In today’s world of socially shared images, the urge to post a “perfect” photo free of distractions and blemishes is nothing new – the practice of manipulating photos can back to to the 19th century. But instead of using laborious darkroom techniques and other manual methods, AI and Machine Learning Built into sophisticated smartphone apps, anyone can now easily and dramatically alter digital photos.
Vanity-driven fixes are popular, but AI-driven editing can even fix out of focus blur, or completely eliminate drunk dudes photo-bombing your family beach portrait with just a few screen taps. Here’s an overview of what you can do.
how it works
In short, apps that include AI tools often analyze images and make adjustments based on what a good-looking photo should look like—sometimes even while you’re taking the photo and the camera software is processing the file.
Artificial intelligence software detects the subject of a photo and automatically enhances the light and colors around it. If you want to remove an object from a photo, the software copies the pixels of a portion of the image and uses them to blend and fill in the background where the object used to be.
what do you need
For example, some Samsung Galaxy phone models have a object eraser option.Google’s latest Pixel phones including software and built-in tools “Deblur” images to remove background distractions and adjust the look of portraits. (This yearThe Magic Eraser feature has been added to android and iOS google photos Subscriber’s App google one Cloud storage service. )
If your phone’s default editing app doesn’t include the controls you crave, you can download a third-party app to get the job done; many are dedicated to making your self-portraits look good.Among the many software options available for Android and iOS is Adobe’s Photoshop Express or lighting roomfree in-app purchases; Lightroom Skew More geared towards advanced photo editing work. touch up ($15 per year) is another dedicated editing app.
Blurry photos can be caused by faulty autofocus, shaky hands, or a dirty camera lens, but you can sharpen the photo after the fact. Some dedicated apps “deblur” photos by using AI to reconstruct the image and add sharpness and clarity.options include photo masterbilled at $6 per month for android and iOSand Remini, or $5 per month. But if you have an editing app, you probably already have a tool to fix blur, like the Unblur option available on recent Google Pixel models.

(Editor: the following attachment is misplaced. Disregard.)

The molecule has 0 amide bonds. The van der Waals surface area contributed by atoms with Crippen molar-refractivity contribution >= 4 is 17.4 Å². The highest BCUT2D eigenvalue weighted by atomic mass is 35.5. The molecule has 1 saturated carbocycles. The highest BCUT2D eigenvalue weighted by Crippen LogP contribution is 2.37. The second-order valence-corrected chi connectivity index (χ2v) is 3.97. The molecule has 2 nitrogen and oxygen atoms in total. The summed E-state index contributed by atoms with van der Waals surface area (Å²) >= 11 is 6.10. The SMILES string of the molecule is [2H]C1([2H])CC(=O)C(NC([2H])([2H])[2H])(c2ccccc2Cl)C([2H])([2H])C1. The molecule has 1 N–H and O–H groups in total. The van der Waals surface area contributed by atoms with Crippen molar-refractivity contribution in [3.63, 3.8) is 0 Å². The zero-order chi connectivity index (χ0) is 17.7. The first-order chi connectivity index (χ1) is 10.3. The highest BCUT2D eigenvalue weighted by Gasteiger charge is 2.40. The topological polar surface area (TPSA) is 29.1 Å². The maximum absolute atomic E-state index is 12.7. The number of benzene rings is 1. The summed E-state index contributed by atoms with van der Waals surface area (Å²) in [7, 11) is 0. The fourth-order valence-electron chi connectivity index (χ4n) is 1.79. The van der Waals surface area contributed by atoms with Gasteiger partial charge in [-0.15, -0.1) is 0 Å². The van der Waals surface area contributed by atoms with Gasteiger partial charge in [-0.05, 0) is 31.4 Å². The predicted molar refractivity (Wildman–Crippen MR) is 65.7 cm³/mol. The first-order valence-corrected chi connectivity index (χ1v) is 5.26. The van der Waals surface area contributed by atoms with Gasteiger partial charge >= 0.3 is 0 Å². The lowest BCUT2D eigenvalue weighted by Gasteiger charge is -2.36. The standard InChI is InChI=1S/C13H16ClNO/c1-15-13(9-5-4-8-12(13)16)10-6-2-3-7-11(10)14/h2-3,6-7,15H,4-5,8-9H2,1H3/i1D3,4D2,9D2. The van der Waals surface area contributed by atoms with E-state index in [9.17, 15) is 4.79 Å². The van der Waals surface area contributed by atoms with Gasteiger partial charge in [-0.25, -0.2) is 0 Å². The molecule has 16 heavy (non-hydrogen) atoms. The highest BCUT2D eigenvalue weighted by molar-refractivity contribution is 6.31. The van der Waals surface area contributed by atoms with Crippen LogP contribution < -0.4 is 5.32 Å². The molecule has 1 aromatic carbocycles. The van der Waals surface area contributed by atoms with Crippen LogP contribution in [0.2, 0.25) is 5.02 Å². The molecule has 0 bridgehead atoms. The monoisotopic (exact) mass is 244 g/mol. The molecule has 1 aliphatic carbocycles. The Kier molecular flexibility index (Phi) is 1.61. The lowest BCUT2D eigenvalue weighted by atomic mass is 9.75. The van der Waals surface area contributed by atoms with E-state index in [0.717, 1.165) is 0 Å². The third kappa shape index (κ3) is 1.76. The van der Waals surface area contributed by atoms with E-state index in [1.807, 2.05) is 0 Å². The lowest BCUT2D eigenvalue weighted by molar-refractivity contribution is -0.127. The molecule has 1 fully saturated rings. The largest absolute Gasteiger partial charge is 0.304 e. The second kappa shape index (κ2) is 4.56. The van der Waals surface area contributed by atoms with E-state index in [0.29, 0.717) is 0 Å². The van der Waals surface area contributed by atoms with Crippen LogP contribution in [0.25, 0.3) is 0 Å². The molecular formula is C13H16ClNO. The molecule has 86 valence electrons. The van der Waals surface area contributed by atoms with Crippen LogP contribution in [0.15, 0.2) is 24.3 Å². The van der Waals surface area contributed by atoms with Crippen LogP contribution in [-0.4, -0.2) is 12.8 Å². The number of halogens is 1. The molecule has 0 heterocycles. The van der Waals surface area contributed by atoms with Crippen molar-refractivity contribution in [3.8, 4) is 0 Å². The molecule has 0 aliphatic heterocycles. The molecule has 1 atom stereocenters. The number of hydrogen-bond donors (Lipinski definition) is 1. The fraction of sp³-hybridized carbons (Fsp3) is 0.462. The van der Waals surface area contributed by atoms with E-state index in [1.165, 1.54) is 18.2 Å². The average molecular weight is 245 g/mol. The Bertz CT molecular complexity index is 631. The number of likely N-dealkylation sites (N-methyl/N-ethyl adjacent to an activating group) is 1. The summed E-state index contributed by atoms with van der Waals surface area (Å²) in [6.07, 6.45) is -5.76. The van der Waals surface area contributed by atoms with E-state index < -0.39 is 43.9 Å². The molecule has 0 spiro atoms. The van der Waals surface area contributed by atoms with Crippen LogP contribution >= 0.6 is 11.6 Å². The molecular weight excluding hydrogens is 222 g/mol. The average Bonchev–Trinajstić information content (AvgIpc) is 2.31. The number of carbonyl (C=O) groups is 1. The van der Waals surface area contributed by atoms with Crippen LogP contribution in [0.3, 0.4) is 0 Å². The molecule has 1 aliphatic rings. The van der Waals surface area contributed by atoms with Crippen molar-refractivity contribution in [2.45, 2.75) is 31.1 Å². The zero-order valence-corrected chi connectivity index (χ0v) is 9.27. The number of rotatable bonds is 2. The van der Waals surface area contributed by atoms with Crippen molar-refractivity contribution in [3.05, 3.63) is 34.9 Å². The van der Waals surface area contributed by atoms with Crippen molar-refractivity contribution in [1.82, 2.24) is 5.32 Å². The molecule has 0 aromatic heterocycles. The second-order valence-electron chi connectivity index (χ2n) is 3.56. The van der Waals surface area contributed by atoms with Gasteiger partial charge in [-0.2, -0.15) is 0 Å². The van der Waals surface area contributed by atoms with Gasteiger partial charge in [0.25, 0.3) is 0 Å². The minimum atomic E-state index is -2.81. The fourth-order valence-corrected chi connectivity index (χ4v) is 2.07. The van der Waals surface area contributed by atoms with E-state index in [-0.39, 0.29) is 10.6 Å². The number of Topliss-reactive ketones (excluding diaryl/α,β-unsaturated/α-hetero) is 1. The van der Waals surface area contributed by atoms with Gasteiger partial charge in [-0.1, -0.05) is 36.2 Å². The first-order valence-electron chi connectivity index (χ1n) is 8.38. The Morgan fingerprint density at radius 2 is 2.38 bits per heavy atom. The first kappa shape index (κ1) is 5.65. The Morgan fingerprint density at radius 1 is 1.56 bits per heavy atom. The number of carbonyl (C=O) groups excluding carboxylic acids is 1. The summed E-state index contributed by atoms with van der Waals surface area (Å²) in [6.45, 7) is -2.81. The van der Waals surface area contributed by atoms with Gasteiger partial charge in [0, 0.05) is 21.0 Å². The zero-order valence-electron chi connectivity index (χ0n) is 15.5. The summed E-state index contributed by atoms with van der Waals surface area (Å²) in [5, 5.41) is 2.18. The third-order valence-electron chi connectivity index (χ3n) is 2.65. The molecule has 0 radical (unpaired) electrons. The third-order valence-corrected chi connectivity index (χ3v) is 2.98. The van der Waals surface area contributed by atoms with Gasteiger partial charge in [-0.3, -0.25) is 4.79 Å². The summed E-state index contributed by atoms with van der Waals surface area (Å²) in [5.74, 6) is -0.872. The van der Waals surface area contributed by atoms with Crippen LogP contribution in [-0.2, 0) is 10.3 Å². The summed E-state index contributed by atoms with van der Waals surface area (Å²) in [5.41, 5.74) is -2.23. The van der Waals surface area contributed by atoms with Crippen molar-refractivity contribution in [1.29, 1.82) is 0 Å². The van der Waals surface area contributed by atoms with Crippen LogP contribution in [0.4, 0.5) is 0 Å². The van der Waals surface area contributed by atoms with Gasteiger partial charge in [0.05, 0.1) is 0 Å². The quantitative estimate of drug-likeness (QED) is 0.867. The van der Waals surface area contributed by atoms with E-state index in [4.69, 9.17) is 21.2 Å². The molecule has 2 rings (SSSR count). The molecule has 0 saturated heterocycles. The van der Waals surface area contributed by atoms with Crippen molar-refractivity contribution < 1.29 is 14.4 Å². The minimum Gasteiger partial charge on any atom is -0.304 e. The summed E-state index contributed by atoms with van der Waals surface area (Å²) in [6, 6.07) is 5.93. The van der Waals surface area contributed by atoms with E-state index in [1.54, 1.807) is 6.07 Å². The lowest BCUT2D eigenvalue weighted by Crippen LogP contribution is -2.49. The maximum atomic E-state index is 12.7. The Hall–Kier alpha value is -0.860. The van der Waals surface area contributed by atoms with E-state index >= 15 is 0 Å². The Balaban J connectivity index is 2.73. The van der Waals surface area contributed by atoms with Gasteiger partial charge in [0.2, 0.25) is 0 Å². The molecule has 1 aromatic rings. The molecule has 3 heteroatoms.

For iPhone users, in the photo app, clicking Edit and moving the Clarity slider may help with slightly blurry images. Adobe Lightroom and Google’s Snapseed work similarly: click the Details tool and adjust the available sliders.
For subtle adjustments like smoothing out skin blemishes or retouching old family photos, most apps offer a “healing brush” tool that copies or blends surrounding pixels to remove blemishes. Just select the tool and set the brush size – using a brush that is too large will pull in pixels from other parts of the image and distort things.
As cameras and software get better at capturing images in low light, red-eye in flash photos is less of a problem than it used to be, but some apps (such as Adobe Photoshop Express) still include a dedicated tool to remove the diabolical retinal reflection.
The Eraser tool removes objects that distract from the subject of your photo. Power lines, street signs, trash cans and annoying people can all disappear from sight. Some apps, like Google Photos, will even automatically suggest elements to remove from a picture when you tap its Magic Eraser button.
To manually remove objects with the Eraser Tool, place your finger over the item you want to remove from the image. It may take a few swipes to completely remove the object. In some cases, you may need to experiment if the software does not produce seamless results.
All in all, AI can do wonders for photos that are considered imperfect due to technical or compositional issues (or simply vanity). But it’s also important to remember that these manipulated images are also their own artificial reality.